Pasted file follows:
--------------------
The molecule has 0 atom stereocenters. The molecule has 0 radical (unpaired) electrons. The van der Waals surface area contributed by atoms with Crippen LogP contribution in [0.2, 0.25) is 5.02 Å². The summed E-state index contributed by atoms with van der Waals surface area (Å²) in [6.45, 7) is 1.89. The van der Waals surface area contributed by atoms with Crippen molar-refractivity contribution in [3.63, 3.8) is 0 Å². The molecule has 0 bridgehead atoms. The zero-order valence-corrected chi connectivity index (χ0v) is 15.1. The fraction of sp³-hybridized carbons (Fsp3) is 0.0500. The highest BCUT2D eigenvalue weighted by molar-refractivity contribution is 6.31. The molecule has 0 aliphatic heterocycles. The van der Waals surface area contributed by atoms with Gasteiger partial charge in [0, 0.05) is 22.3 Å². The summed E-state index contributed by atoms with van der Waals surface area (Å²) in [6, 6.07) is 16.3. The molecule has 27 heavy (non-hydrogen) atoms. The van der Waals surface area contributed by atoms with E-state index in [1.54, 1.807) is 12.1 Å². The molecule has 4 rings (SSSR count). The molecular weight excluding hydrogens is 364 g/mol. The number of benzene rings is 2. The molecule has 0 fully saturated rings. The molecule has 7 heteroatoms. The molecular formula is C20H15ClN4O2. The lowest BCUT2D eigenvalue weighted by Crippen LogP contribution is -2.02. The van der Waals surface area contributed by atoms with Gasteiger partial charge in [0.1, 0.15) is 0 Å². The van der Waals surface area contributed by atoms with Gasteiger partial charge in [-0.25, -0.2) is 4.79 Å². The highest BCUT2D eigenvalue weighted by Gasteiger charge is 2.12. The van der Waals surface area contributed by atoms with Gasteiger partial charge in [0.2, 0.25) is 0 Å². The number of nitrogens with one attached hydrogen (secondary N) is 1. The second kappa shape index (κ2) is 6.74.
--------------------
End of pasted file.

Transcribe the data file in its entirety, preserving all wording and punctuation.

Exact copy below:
The molecule has 0 atom stereocenters. The molecule has 0 radical (unpaired) electrons. The van der Waals surface area contributed by atoms with Crippen LogP contribution in [0.2, 0.25) is 5.02 Å². The summed E-state index contributed by atoms with van der Waals surface area (Å²) in [6.45, 7) is 1.89. The van der Waals surface area contributed by atoms with Crippen molar-refractivity contribution in [3.63, 3.8) is 0 Å². The molecule has 0 bridgehead atoms. The zero-order valence-corrected chi connectivity index (χ0v) is 15.1. The fraction of sp³-hybridized carbons (Fsp3) is 0.0500. The highest BCUT2D eigenvalue weighted by molar-refractivity contribution is 6.31. The molecule has 0 aliphatic heterocycles. The van der Waals surface area contributed by atoms with Gasteiger partial charge in [0, 0.05) is 22.3 Å². The summed E-state index contributed by atoms with van der Waals surface area (Å²) in [6, 6.07) is 16.3. The molecule has 27 heavy (non-hydrogen) atoms. The van der Waals surface area contributed by atoms with E-state index in [1.54, 1.807) is 12.1 Å². The molecule has 4 rings (SSSR count). The molecular weight excluding hydrogens is 364 g/mol. The number of benzene rings is 2. The molecule has 0 fully saturated rings. The molecule has 7 heteroatoms. The molecular formula is C20H15ClN4O2. The lowest BCUT2D eigenvalue weighted by Crippen LogP contribution is -2.02. The van der Waals surface area contributed by atoms with Gasteiger partial charge in [0.1, 0.15) is 0 Å². The van der Waals surface area contributed by atoms with Gasteiger partial charge in [-0.25, -0.2) is 4.79 Å². The highest BCUT2D eigenvalue weighted by Gasteiger charge is 2.12. The van der Waals surface area contributed by atoms with Gasteiger partial charge in [0.2, 0.25) is 0 Å². The number of nitrogens with one attached hydrogen (secondary N) is 1. The second kappa shape index (κ2) is 6.74.